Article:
Intel has been producing these USB 4 standards for a long time and while we have seen some astonishing progress in terms of backwards support and GBps speeds, Intel has been really poor recently, in terms of the branding efforts. When a company releases a product with ‘3’ in it, the next product in line is…you guessed it, supposed to be’4’. But Intel had other plans.

After the world was introduced to USB 3 standards, what followed was a rather peculiar name, with the 3.2. Was that the next generation of USB standards? or just an iteration of the USB 3 brand? Or maybe Intel was now planning on moving to decimals instead of whole numbers? All these questions came up when the 3.2 was announced. Since it wasn’t all that much different than the USB 3, very few batted an eye. However, with the USB 4, Intel has made a statement, a concrete one!

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With the release of USB 4, Intel will be fulfilling its promise of making Thunderbolt 3 royalty free. Even though the final draft of standards has not been made public, an initial draft has been released showing us what the USB 4 standard will offer. its transfer rate will be double the transfer rate of USB 3.2 Gen, which means 40 Gb/s, and it will also enable multiple data streams. Apart from this, USB 4 will ditch the type-A connector and use the type-C connector only. This means that your older USB devices will need an adapter to work with it, which is a bummer.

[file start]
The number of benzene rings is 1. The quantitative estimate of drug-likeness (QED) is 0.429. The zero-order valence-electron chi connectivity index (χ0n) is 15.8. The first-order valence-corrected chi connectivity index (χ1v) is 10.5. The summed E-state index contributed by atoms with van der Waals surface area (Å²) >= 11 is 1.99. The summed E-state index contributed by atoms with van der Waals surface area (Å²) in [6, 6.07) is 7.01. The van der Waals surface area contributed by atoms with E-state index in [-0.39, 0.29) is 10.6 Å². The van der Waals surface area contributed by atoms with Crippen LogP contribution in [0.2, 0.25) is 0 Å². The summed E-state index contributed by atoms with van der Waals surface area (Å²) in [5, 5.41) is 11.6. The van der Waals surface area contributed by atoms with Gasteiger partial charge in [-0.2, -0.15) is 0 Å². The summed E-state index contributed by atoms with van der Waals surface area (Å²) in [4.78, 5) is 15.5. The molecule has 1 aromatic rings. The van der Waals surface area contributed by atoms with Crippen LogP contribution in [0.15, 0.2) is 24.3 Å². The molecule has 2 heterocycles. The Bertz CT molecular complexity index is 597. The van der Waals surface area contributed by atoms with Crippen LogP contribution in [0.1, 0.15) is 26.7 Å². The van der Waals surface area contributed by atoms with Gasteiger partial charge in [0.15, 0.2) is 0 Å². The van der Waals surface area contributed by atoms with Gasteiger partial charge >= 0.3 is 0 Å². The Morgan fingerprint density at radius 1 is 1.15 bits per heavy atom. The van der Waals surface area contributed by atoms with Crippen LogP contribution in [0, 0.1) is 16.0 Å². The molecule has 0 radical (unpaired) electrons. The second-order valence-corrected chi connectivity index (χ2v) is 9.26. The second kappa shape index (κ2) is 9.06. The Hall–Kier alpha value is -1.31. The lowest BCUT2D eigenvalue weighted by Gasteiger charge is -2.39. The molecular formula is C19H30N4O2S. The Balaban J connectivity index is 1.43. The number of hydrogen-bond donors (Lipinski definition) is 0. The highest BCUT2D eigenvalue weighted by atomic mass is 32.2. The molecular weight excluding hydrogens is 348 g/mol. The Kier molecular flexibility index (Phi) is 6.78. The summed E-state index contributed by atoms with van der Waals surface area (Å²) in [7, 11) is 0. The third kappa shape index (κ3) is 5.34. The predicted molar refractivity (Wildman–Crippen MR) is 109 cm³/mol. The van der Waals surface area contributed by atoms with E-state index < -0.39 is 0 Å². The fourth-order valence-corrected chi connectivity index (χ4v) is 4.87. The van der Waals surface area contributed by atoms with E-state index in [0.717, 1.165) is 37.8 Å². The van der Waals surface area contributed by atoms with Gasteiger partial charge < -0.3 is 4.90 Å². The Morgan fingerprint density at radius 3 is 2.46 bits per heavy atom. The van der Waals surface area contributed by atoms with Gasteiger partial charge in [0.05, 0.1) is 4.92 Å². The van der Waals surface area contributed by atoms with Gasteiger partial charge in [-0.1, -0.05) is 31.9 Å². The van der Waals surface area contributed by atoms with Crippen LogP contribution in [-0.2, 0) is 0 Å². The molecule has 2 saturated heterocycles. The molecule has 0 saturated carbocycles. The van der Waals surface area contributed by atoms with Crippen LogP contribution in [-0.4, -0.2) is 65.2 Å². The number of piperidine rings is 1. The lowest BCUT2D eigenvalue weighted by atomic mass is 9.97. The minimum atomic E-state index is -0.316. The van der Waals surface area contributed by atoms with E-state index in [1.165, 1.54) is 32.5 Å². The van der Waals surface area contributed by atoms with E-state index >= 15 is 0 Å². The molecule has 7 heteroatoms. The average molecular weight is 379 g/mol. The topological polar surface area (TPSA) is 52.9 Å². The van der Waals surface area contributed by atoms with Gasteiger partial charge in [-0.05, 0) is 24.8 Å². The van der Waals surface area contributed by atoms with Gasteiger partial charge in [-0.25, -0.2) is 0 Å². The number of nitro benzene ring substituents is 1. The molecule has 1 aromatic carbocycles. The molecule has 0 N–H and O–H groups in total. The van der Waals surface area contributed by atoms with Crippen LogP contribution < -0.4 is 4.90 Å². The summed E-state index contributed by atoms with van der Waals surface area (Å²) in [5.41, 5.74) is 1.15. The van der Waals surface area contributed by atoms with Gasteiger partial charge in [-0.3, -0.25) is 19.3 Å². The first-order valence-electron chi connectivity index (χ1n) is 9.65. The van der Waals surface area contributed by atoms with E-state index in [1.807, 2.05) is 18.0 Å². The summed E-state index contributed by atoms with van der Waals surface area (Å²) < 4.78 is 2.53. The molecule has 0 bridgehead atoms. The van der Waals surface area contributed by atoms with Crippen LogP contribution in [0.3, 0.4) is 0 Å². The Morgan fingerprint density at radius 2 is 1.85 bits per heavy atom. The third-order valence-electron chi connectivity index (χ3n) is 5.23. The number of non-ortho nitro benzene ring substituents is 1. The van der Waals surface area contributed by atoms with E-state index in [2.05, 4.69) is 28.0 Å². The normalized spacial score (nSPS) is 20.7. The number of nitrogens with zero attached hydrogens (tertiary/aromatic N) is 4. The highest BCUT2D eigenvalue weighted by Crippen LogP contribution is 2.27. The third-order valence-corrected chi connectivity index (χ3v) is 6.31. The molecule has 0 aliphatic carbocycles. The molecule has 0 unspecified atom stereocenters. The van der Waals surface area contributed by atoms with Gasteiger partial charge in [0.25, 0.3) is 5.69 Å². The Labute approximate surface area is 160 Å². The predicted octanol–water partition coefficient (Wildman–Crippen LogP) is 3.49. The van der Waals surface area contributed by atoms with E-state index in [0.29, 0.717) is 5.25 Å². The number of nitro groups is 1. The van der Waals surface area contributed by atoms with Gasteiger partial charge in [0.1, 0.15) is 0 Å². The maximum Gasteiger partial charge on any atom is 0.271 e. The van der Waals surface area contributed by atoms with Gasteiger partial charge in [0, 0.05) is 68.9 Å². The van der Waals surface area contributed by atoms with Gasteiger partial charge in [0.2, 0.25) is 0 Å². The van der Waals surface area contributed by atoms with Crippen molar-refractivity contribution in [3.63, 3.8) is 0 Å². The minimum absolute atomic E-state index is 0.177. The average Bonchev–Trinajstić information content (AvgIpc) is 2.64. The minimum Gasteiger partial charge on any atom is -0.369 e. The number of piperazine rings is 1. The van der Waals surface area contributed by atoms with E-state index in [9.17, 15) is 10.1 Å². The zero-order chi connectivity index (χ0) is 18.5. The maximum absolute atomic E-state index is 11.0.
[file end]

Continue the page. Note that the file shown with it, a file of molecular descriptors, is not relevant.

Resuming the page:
Moreover, Thunderbolt 3 is also added to the list of specifications, this means, all the Thunderbolt 3 devices will be supported by USB 4 products.


The first draft states the release date of the new USB type to be mid-2019, but that seems like a bold claim with the hardware to take an expectedly long time and shall be more common in 2020, even that date’s feels a bit hurried. Bottom line, whenever the new standard comes out, it will be giving Intel some breathing space after the ‘USB 3.2 Conundrum’.

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